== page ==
"The Avengers," man. What a great franchise. People go nuts over the licensed merchandise, buying cool t-shirts with neat slogans and stuff.
But what is this? Is there trouble in the world of Marvel? It seems some people have noticed a not-so-subtle difference between the boys' shirts and the girls' shirts sold at the Disney Store online, and they are none too happy.
Almost all the garments bear one or all members of the Marvel Quadrifecta of Masculinity -- Iron Man, Hulk, Thor, and Captain America. The boys' versions say things like " Be a Hero," while the ladies' shirts say things like...er..." I Need a Hero."
Well that doesn't seem fair. Ladies can't be heroes, too?
Petition site Change.orghas hosted several petitions recently from women's and girls' advocacy groups, calling for Disney to stop selling the "sexist" shirts.
"This sends a harmful message about who can and cannot be a leader in this world," the petition from MissRepresentation.org states. "These shirts promote the idea that men and boys are meant to do the saving, and that women and girls are the ones who need to be saved."
"These shirts reflect the antiquated, sexist gender roles that Disney has worked so hard to move away from in the past few years," reads another petition from Powered by Girl. "I love Disney movies...What I don't love is seeing the same old assumptions and gender roles being taught to a new generation. The 'Be a Hero' t-shirt is made exlusively for boys, with no girls or even unisex version available."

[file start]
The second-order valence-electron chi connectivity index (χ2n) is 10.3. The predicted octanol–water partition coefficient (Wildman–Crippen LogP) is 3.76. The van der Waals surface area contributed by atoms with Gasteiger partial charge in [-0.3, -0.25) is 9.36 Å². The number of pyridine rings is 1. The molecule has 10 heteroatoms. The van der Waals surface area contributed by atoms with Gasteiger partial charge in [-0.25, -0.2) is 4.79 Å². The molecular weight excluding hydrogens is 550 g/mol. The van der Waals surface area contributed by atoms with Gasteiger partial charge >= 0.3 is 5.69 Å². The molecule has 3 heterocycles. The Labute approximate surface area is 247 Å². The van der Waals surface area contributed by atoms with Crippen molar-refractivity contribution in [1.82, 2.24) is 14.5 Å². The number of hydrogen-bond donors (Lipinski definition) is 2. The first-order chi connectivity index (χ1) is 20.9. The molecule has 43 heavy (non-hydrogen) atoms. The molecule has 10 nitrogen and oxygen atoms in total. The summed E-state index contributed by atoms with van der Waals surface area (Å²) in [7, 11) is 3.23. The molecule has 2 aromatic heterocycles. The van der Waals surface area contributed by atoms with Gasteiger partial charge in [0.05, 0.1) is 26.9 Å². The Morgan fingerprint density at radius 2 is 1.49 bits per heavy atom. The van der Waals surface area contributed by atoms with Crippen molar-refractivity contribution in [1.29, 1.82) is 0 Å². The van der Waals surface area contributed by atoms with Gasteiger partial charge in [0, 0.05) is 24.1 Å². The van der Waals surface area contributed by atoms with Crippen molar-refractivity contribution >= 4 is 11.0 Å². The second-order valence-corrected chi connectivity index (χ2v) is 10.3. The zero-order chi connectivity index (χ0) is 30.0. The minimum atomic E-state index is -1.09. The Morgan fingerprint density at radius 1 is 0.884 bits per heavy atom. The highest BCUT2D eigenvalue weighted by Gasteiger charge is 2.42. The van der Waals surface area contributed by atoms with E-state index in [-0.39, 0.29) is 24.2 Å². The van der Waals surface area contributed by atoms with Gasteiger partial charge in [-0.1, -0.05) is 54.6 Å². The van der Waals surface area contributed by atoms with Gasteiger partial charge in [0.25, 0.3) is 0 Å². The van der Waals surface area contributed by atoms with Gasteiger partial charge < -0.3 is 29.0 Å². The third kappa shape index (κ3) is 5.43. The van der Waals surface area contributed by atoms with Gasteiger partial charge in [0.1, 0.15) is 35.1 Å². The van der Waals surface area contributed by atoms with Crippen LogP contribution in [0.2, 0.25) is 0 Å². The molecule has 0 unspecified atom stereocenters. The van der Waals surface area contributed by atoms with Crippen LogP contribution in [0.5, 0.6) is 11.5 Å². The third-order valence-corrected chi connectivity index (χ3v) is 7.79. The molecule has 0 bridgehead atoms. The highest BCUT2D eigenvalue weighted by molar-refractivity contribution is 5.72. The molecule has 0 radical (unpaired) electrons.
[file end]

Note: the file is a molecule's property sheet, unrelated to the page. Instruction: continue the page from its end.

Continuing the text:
A quick pass through the Disney Store site makes things even more interesting. To be fair, there is a womens' shirt available with assorted Marvel heroines that reads, " Not Just a Pretty Face," but that does little to offset other offerings like " I Love a Man in Uniform" and " I Only Kiss Heroes." And the Black Widow, the poor lone female Avenger? She is virtually nowhere to be seen on any shirt anywhere.
So far, neither Disney nor Marvel has issued a statement about the shirts, and they continue to be sold online. In all fairness, they are still pretty neat shirts, and the "Avengers" franchise is still red-hot. But is Disney cooling its female fans by pigeonholing its shirt-based statements? Surely, ladies love superheroes for the same reasons guys do -- they're cool, they're role models, and they're something to aspire to. No flirty, gender-baiting one-liners required.